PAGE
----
|Publication number||US5598313 A|
|Application number||US 08/363,135|
|Publication date||Jan 28, 1997|
|Filing date||Dec 23, 1994|
|Priority date||Dec 23, 1994|
|Publication number||08363135, 363135, US 5598313 A, US 5598313A, US-A-5598313, US5598313 A, US5598313A|
|Inventors||John E. Gersbach|
|Original Assignee||International Business Machines Corporation|
|Export Citation||BiBTeX, EndNote, RefMan|
|Patent Citations (7), Referenced by (12), Classifications (7), Legal Events (6)|
|External Links: USPTO, USPTO Assignment, Espacenet|
This invention relates in general to protection of integrated circuit chips, and more particularly, to a suppression circuit for protecting integrated circuit chips from electrostatic discharges or other potentially damaging voltage transients occurring prior to mounting thereof onto a circuit card.
Electrostatic discharge (ESD) is a phenomenon known to degrade or destroy electronic components. In particular, given the decreasing size of circuit features with ever improving process technology, static electricity can destroy or substantially harm many of today's integrated circuits. Electrostatic discharge can occur, for example, from human handling, automated circuit testing or as a packaged circuit slides on its pins across another surface. The circuits most susceptible to damage are unpackaged or packaged finished circuits which have not yet been installed into a finished product. Once installed, for example, onto a circuit card, other means exist to protect the circuits from damage.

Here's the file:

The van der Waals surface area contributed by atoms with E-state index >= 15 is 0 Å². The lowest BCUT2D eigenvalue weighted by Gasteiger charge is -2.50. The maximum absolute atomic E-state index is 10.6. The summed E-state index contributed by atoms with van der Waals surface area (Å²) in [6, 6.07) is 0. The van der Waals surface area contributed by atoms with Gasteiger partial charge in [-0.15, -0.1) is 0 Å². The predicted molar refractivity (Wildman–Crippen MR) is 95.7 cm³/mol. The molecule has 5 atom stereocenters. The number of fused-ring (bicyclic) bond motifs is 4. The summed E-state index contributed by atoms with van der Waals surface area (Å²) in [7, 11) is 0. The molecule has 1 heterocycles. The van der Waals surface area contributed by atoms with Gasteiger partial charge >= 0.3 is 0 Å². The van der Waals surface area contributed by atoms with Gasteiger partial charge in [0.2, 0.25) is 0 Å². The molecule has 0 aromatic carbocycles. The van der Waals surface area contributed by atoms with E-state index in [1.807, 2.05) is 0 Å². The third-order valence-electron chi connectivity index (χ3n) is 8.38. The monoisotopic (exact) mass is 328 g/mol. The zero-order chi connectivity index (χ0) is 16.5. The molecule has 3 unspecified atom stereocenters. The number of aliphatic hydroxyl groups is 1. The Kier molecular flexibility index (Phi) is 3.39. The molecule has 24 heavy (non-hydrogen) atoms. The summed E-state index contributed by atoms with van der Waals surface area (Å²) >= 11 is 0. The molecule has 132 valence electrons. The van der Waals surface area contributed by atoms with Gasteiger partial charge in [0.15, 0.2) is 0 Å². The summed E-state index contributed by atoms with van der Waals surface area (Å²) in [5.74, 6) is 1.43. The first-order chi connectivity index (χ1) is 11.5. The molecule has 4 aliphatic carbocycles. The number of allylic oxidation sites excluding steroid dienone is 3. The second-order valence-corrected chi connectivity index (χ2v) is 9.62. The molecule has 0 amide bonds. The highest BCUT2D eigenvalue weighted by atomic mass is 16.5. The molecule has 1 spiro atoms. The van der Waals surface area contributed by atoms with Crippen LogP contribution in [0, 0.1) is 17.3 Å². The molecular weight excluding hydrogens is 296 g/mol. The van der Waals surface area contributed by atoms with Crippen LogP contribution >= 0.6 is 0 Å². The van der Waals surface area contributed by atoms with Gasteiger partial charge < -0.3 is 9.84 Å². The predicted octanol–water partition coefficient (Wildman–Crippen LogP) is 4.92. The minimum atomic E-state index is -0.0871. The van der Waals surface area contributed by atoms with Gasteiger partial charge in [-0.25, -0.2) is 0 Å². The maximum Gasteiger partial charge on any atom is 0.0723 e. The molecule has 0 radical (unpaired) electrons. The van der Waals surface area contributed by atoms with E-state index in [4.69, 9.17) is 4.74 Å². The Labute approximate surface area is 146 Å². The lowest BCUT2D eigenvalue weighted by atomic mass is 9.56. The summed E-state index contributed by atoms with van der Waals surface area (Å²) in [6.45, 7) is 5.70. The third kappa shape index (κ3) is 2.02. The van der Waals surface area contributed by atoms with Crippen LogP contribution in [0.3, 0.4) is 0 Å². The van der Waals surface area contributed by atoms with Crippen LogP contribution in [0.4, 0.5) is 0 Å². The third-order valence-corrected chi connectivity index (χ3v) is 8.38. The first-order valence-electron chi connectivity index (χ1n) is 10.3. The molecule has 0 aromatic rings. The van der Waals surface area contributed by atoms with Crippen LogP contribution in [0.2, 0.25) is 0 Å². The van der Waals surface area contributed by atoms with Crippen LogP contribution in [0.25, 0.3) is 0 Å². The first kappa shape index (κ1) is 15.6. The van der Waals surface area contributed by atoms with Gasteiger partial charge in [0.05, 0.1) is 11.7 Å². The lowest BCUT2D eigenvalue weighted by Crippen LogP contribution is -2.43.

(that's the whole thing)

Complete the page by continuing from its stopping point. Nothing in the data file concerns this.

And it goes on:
Various techniques have been employed to protect integrated circuit chips handled by humans during the fabrication process. These methods include special handling procedures, use of grounding equipment, and the addition of protective components to the chip circuitry. The most popular technique used to protect complementary metal-oxide semiconductor (CMOS) circuits from ESD is the addition of diffused or implanted dual clamping diodes to clamp input and/or output voltages to within the boundaries of the chip's power supply connections. Such dual diodes are coupled between the input paths of the circuit and the pins to which the power supplies are connected. With an electrostatic discharge event of one polarity, a first diode is forward-biased and with a discharge of the opposite polarity, the second diode is forward-biased. Other methods used for protecting CMOS circuits from electrostatic discharge damage are almost always variations on this dual diode clamping approach.